The cultural revolution created by birth control technology innovations such as the pill also contributed to the awareness and, little by little, the social acceptance of working mums, older mums, and children born to cohabiting parents.
A 2016 study sheds light on the alarming relationship between hormonal birth control and depression. But the findings are only the latest in a long line of battles between women and their doctors over accurate information.
The male contraceptive shot didn’t have the same level of effectiveness as the female contraceptive shot or other forms of female hormonal birth control. Depo-provera, which is a hormonal contraceptive shot for women, has an efficacy rate of 0.3 pregnancies per 100 women who use it for one year.
But if this combination of hormones, or another comparable product eventually passed clinical trials and made it to market, Harper predicts a sea-change in how the U.S. views and treats contraception.
If you’re using a hormone-based birth control method (the pill, the patch, the ring, etc.), the reason you’re (hopefully) not getting pregnant is due to the hormone power couple, estrogen and progesterone.
In this post, I’m going to share why I quit hormonal birth control, what happened afterward, and what I use instead.
Am I advocating teenagers get pregnant? Absolutely and unequivocally no. But I think they need access to correct information, not skewed information. This means telling them the truth about our uncertainties about the health implications for hormonal contraception in adolescence, it means educating them about the importance of barrier methods, and it means making sure they understand the health risks associated with unprotected sex.
You can, of course. But big studies like this are more relevant to public health, not personal health.
Used widely in contraceptions and in hormone replacement therapy during menopause, progestins affect a lot more than just the uterus.
Depo Provera, DMPA, birth control shot or simply “the shot” contains a progestin. This is similar to the hormone progesterone, which is naturally produced by the female body. DMPA is given by injection every 12 weeks and is slowly absorbed into the bloodstream to prevent pregnancy. Depo-Provera is the brand name of DMPA.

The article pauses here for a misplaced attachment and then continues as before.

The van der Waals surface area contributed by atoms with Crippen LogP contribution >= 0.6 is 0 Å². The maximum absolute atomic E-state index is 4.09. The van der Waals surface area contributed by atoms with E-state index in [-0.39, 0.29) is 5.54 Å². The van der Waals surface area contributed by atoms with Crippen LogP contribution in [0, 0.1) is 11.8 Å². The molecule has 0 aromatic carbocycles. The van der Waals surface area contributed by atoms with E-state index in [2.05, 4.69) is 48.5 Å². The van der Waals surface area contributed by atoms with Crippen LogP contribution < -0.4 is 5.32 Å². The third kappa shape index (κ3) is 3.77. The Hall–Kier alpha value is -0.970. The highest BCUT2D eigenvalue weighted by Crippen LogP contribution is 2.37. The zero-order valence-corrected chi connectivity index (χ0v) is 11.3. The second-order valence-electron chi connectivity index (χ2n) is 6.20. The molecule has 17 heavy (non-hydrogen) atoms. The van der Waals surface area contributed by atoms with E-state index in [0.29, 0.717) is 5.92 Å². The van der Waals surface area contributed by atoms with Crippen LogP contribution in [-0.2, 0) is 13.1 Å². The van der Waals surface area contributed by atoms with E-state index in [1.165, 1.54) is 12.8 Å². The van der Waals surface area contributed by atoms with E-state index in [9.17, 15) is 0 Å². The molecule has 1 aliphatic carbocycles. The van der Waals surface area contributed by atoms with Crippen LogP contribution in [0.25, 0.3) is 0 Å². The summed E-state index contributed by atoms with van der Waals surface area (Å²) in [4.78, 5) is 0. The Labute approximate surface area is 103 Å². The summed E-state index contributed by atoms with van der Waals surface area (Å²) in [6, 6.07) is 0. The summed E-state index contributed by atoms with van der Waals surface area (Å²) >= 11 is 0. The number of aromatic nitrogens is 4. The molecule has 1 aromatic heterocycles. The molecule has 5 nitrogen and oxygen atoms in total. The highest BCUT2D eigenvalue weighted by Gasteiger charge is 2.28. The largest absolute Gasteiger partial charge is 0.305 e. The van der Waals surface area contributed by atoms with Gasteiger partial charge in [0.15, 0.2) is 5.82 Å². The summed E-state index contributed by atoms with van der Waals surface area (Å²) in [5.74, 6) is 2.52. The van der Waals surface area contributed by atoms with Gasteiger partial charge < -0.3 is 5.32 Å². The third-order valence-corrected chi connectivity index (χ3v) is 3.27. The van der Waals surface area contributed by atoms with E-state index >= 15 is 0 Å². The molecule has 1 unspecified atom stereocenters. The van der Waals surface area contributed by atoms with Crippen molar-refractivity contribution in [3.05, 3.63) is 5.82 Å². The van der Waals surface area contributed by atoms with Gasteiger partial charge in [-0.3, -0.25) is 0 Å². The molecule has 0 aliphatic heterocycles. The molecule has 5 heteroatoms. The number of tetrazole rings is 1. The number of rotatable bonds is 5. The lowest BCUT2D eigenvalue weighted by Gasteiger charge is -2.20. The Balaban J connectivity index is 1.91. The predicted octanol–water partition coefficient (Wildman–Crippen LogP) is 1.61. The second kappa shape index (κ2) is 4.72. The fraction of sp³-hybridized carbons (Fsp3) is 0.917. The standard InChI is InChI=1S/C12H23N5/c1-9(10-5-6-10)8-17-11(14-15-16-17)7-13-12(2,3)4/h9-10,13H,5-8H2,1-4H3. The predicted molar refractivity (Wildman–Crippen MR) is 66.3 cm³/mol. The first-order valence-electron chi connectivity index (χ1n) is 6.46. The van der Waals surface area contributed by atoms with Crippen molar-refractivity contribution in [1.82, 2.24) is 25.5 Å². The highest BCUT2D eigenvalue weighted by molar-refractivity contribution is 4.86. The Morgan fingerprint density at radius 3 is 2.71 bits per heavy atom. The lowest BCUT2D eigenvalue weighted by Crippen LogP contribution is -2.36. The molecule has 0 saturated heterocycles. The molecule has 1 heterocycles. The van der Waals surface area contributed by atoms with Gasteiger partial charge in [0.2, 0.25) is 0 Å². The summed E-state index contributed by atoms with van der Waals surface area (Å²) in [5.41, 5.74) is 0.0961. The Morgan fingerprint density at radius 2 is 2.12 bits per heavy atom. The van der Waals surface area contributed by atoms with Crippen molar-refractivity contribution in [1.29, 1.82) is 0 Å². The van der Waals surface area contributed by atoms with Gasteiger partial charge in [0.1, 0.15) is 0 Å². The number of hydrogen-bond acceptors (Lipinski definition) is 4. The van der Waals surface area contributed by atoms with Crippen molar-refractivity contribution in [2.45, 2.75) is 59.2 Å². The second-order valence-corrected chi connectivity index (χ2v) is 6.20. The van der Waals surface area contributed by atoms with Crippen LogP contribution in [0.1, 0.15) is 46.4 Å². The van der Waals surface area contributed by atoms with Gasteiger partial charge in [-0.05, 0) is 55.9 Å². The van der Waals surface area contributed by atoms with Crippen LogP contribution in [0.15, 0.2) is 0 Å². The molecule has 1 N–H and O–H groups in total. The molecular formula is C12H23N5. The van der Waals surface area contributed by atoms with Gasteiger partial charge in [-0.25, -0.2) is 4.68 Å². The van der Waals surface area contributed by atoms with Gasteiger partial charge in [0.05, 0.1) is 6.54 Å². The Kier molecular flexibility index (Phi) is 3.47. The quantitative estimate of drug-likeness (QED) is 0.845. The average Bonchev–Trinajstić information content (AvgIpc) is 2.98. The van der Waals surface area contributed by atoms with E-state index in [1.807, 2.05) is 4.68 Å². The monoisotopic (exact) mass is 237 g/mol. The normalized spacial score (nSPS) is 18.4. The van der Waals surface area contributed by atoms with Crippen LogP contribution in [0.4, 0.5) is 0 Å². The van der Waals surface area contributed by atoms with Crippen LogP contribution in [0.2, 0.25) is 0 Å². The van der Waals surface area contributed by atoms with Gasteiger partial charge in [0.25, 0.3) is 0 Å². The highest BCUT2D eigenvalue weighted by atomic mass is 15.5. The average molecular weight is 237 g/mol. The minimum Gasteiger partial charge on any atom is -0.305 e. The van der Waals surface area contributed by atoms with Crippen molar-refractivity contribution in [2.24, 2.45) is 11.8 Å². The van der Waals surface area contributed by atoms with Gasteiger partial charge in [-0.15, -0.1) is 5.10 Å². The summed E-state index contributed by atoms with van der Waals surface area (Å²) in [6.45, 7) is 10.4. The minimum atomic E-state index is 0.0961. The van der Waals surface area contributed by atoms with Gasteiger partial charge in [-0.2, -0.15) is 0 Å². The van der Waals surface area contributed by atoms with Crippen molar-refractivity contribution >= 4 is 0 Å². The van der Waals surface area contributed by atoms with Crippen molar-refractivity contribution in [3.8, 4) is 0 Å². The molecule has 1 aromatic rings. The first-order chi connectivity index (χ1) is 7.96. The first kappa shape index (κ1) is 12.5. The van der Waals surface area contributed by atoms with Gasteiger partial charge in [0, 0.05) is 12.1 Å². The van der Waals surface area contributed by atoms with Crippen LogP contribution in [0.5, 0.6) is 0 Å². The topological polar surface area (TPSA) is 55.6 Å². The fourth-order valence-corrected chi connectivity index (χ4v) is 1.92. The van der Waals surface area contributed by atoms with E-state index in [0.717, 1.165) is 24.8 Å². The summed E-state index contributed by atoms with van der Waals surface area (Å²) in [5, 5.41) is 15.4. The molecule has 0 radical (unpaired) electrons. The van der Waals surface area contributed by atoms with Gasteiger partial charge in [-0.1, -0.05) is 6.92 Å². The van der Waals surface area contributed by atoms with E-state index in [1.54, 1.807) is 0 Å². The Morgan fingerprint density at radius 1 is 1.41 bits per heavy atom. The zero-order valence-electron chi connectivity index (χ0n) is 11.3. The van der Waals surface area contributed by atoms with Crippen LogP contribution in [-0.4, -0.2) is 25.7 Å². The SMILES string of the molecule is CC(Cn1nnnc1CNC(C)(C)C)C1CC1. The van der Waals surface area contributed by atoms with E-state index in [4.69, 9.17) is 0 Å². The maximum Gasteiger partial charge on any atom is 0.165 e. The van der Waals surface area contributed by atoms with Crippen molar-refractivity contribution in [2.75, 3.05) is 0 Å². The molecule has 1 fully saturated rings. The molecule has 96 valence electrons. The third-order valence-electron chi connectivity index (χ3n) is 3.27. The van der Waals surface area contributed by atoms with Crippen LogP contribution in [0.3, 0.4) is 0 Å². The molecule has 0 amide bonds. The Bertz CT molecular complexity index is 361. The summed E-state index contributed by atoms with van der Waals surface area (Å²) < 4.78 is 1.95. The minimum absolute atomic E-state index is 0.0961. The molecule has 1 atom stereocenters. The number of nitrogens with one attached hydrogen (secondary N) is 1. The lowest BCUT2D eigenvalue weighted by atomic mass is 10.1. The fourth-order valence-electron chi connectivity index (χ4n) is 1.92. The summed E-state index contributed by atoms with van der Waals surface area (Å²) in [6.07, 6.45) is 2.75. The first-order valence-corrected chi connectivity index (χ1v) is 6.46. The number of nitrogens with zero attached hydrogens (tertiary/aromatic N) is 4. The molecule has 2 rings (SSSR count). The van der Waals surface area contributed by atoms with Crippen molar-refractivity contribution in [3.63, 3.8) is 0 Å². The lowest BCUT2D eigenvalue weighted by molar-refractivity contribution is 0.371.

Birth control containing the hormone progestin by itself does not increase the risk of depression, according to an investigation of more than two dozen studies’ results. In fact, many of the studies found slightly lower depression scores among the women using progestin-based contraception.
Contraceptive injections contain a progestogen hormone which is similar to the natural progesterone produced by the ovaries. There are three types of injection. Depo-Provera and Sayana Press protect you from pregnancy for 13 weeks. Noristerat protects you for eight weeks; it’s not commonly used in the UK.
Weeding out myth and ridiculous to uncover the truth.
In 2004, the FDA gave the depo-shot a black box warning to warn patients and health care providers that the depo-shot causes bone density loss. However, according to a study by the National Institute Health in 2005, the bone loss caused by the depo-shot was reversed after injections were stopped for 1 year. Another 2010 study showed that for some people needed up to 5 years after stopping injections to attain normal bone density.
TLDR: If you use the shot, make sure you get enough Calcium and Vitamin D and weight bearing exercise. All of those help maintain bone density.
Like any medication, hormonal birth control (pills, patches, rings and shots) comes with certain health risks.
Different forms of hormonal birth control all have the same objective, while differing slightly in side effects and benefits.
You already know that birth control offers ridiculously reliable protection against unplanned pregnancies—assuming you're using it correctly, that is. But BC actually has a lot of other amazing social and lifestyle benefits, too.
Nurx offers 50+ birth control formulas, and our medical providers will help you find the right one for your body and your lifestyle.
Dedicated to providing accurate information about hormonal birth control, transitioning to alternative methods, and the associated risks of both.
Whether administered as a pill, shot, ring or implant, hormone medications contain manufactured forms of the hormones estrogen and/or progesterone. Hormonal methods work in one of three ways: 1) preventing a woman’s ovaries from releasing an egg each month; 2) causing the cervical mucus to thicken making it harder for sperm to reach and penetrate the egg; 3) thinning the lining of the uterus which reduces the likelihood that a fertilized egg will implant in the uterus wall. Hormonal contraceptives do NOT protect against the transmission of sexually transmitted diseases.
Hormonal methods of birth control contain estrogen and progestin, or progestin only, and are a safe and reliable way to prevent pregnancy for most women. There are several ways that the hormone(s) can be delivered...